Beverly attracts those chasing ‘piece of pie’
BEVERLY – Fifth Street through Beverly is seeing a resurgence in business and residential development.
Lisa Huck, 42, of Waterford opened Lisa’s Sweet Stop a month ago at 212 Fifth St. and business has been booming ever since for the bakery and its homemade pies, gourmet cupcakes and brownies, cookies and pastries. The shop also features a special blend coffee and encourages customers to stop by for a cup and a sweet treat.
“I had my own cottage business at home for three years. I baked at home, then sold the baked goods at the (River City) Farmers Market-we’re still there on Saturdays,” she said. “But we outgrew the home business and decided to just go for it and open a bakery here in Beverly.”
Huck and her husband, Mark, a contractor, remodeled a small building on Fifth Street into a bake shop, complete with a fully-equipped bakery in back.
“This used to be a pharmacy, but the building had sat empty-used for storage for years and years before we moved in,” she said. “We re-did the whole building front to back.”
Huck said some older members of the community remember the pharmacy as well as a five-and-dime store that once occupied the building.
The Sweet Stop-the only bakery of its kind in the Beverly area-now employs six people and is open 7 a.m. to 5:30 p.m. Tuesday through Friday, and 7 a.m. to 1 p.m. Saturdays. The shop is closed Sundays and Mondays.
“It’s been a great thing for us-we’ve had a lot of support and wanted to do something to benefit the community,” Huck said. “Everybody was excited to see another business open up on Beverly’s main street.”
Next door at 214 Fifth St., businessmen Larry Matthews and Charlie Schilling have remodeled a four-story, 9,600 square foot building with two large storefront windows into a multi-purpose facility.
“It’s an old store building that was a pillow factory at one time and also once housed a used furniture business and delicatessen,” said Schilling, 38. “We’ve remodeled the interior with apartments and office space upstairs, a large commercial space for lease next door at 214 1/2, and climate-controlled storage spaces on the basement floor.”
Matthews, 61, said more apartment space will also eventually be added to the upper levels of the building.
“We want to maximize use of all the space within this building,” he said. “And once we get the outside of the building renovated it will really make this area of Beverly stand out.”
Matthews said he and Schilling, longtime neighbors, started talking about the possibility of rehabbing the four-story structure last year. They eventually partnered to form a new business venture, Matthews and Schilling Commercial, LLC, and have established an office on the remodeled first floor of 214 Fifth St.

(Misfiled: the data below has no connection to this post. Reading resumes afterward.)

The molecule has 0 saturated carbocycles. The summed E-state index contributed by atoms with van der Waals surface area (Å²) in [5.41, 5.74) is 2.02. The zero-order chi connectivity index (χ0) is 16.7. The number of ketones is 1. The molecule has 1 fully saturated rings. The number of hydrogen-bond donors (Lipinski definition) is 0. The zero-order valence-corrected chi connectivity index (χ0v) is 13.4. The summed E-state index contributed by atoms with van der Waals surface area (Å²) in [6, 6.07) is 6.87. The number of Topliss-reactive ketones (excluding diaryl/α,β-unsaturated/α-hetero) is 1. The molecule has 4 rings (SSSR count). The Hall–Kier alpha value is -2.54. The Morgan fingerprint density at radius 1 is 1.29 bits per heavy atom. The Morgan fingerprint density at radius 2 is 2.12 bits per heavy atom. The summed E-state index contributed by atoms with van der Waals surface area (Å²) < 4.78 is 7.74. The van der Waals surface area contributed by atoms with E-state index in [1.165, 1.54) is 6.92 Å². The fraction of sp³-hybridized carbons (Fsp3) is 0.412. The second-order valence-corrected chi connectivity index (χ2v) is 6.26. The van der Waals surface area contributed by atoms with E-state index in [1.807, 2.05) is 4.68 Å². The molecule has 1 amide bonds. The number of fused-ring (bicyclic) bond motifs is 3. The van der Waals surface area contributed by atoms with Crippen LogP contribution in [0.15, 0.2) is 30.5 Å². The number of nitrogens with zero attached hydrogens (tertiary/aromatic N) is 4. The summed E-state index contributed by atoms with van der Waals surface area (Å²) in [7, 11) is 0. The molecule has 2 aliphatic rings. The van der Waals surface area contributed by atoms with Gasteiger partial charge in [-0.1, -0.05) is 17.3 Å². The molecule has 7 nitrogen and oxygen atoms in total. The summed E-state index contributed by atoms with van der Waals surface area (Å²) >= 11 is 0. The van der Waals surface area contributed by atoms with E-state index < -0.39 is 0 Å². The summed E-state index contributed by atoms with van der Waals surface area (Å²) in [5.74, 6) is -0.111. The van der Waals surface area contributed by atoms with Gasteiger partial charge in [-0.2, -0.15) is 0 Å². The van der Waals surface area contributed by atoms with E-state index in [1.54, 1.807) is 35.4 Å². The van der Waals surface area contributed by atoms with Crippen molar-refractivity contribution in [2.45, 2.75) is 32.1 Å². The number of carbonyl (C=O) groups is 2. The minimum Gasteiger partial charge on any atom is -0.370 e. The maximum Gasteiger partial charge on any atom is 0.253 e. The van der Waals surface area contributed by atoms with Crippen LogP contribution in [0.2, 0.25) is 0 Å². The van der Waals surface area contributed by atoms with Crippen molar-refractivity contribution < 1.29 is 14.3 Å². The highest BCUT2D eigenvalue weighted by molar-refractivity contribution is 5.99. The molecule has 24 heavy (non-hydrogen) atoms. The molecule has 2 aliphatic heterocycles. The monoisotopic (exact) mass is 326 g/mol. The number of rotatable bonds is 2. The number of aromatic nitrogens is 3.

Both men also operate separate businesses. Schilling owns KBI Real Estate and Matthews is a partner with David Stephens in Stephens and Matthews Marketing, an insurance marketing firm.
Schilling said from the beginning he and Matthews wanted to develop a facility in the community.
“We were thinking of Beverly first,” he said. “And we’re banking on small businesses attracting more small business to this community.”
Matthews and Schilling also own other properties in the Mid-Ohio Valley area, including 270 storage units located in both West Virginia and southeast Ohio.
Schilling said they’ve already had several inquiries about the commercial space at 214 1/2 Fifth St. and the apartment on the second floor at 214 Fifth is rented.
“We haven’t finished out the large commercial space as we’re waiting to see what the tenant who eventually locates there wants that area to look like,” he said. “We’ll build it to suit the tenant.”
Lisa’s Sweet Stop and Matthews and Schilling Commercial may be the two newest additions along Beverly’s main thoroughfare, but they’re in good company-other recently-opened businesses in that area include Wagner’s Martial Arts and Fitness, Shanghai Asian Food, and the Cornerstone Restaurant.
Beverly-area resident David McAlarney, 20, is pleased to see increased business in the community.
“These are mostly small, locally-owned businesses, and that’s cool,” he said. “It would be good to see more small business-it helps everyone.”
Tina Christopher, 30, agreed.
“I think Beverly has a lot of potential, and I’m glad to see these new businesses,” she said. “But I’d like to see more new restaurants, too-maybe a Taco Bell. We already have plenty of pizza places.”
Beverly Mayor Rex Kenyon said the uptick in business is welcome.
“It’s a positive step for the community,” he said. “Businesses are recognizing the favorable business environment that exists in Beverly. Our philosophy is to do everything we can to support more business here, but then stay out of the way and let them grow.”
Kenyon said the increased activity has already had an impact on parking in the business district along Fifth Street.
“One-hour parking has been established in that area for some time, but it didn’t require much enforcement in the past because there were plenty of places to park,” he said. “Now we’re having to provide closer enforcement due to the increased amount of parking there.”
Kenyon said the village is continuing efforts that he hopes will help draw even more business development into the community.
“We’re focused on infrastructure, with a $1.4 million water project under way, as well as some major sidewalk improvement projects,” he said.